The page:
Temp- tation      
                                                              November  2019 
In this issue
Job Losses  
Wisconsin lost 1,400 private sector jobs in August, and has already seen 8,142 layoffs since January. The state is on pace to hit nearly 12,000 layoffs in 2019, which would be the highest number in the past decade.
Wisconsin's year-over-year job growth declined to 0.32%, the worst performance since July 2010, according to the latest data from the U.S. Bureau of Labor Statistics.
Carrie Weber
Senior Staffing Specialist
19 years
Jordyn Roe
Associate Staffing Specialist
2  years

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Fun Facts  
In Wisconsin, we like to do things BIG. Here are a few of the world's biggest things that you can find right here in your home state.
1. The world's largest six pack in La Crosse is not just for looks. It's actually filled with enough beer to make 1,223,466 normal size six packs.
2. The world's largest muskie in Hayward measures 143-foot long and 4 stories tall.
3. The world's largest barber pole in Elkhart Lake is a red, white, and blue striped silo where Dave Gumieny, now 79, has been giving haircuts for under $10 for the past 41 years.
4. The world's largest grandfather clock in Kewaunee stands 38 feet tall. And it actually works!
5. The world's largest penny in Woodruff weighs 17,000 pounds, is 15-feet high, and about a foot thick.
6. The world's largest hamburger was made in Seymour. It weighed a massive 8,266 pounds, and fed a total of 13,000 people!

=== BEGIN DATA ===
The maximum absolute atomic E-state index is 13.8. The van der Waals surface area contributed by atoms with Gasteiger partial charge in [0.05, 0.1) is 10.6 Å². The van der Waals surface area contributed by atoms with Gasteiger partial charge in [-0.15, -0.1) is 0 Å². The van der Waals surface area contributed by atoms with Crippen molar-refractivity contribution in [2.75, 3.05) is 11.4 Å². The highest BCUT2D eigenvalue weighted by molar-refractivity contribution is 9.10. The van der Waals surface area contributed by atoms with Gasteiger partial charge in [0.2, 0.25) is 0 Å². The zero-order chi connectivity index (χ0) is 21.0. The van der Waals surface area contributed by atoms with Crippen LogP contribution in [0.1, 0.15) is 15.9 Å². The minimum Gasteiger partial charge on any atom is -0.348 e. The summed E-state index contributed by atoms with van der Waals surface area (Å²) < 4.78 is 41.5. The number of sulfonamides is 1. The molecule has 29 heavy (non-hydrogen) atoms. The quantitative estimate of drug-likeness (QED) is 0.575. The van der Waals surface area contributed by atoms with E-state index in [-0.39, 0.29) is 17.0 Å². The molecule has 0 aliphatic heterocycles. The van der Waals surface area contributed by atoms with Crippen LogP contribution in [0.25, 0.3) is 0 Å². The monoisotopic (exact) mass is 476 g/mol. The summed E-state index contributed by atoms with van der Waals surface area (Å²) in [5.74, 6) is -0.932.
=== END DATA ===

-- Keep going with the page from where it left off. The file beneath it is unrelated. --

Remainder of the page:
7. The world's largest badger in Birnamwood is 40 feet tall, and towers over his equally massive hallowed log.
8. The world's largest talking cow in Neillsville, "Chatty Belle," stands 16 feet high at the shoulders and measures 20 feet long. She was part of the 1964 New York World's Fair.
9. The world's largest soup kettle in Laona measures 7 feet in circumference and is 3 feet deep.
10. The world's largest corkscrew in Hurley is 24 feet high, and sits outside of a liquor store.


Celebrating Over 45 Years of Staffing Excellence!

Farm Workforce Modernization Act 
A bipartisan bill recently introduced in the House of Representatives aims to offer legal status, and even a pathway to citizenship, to hundreds of thousands of undocumented alien farmworkers.
Under the bill, applicants who are able to show at least 180 days of agricultural
employment over the last two years could receive a new five-year visa, renewable by working at least 100 days per year in agriculture. Workers could then earn legal permanent resident status if they meet a requirement related to the amount of time worked in agriculture for a certain number of years. The bill also mandates nationwide E-Verify for all agricultural workers.
According to the Pew Research Center there are an estimated 325,000 undocumented immigrants currently working in agriculture. The majority of farmworkers in the U.S. are in California, where it's estimated that as many as 75 percent of them are undocumented.    
Five Tips for Surviving the Holidays
1. Think moderation - Try not to overindulge with food and/or alcohol. Eating and drinking may feel like they temporarily "ease the pain" of the holiday blues, but they can also lead to feelings of guilt.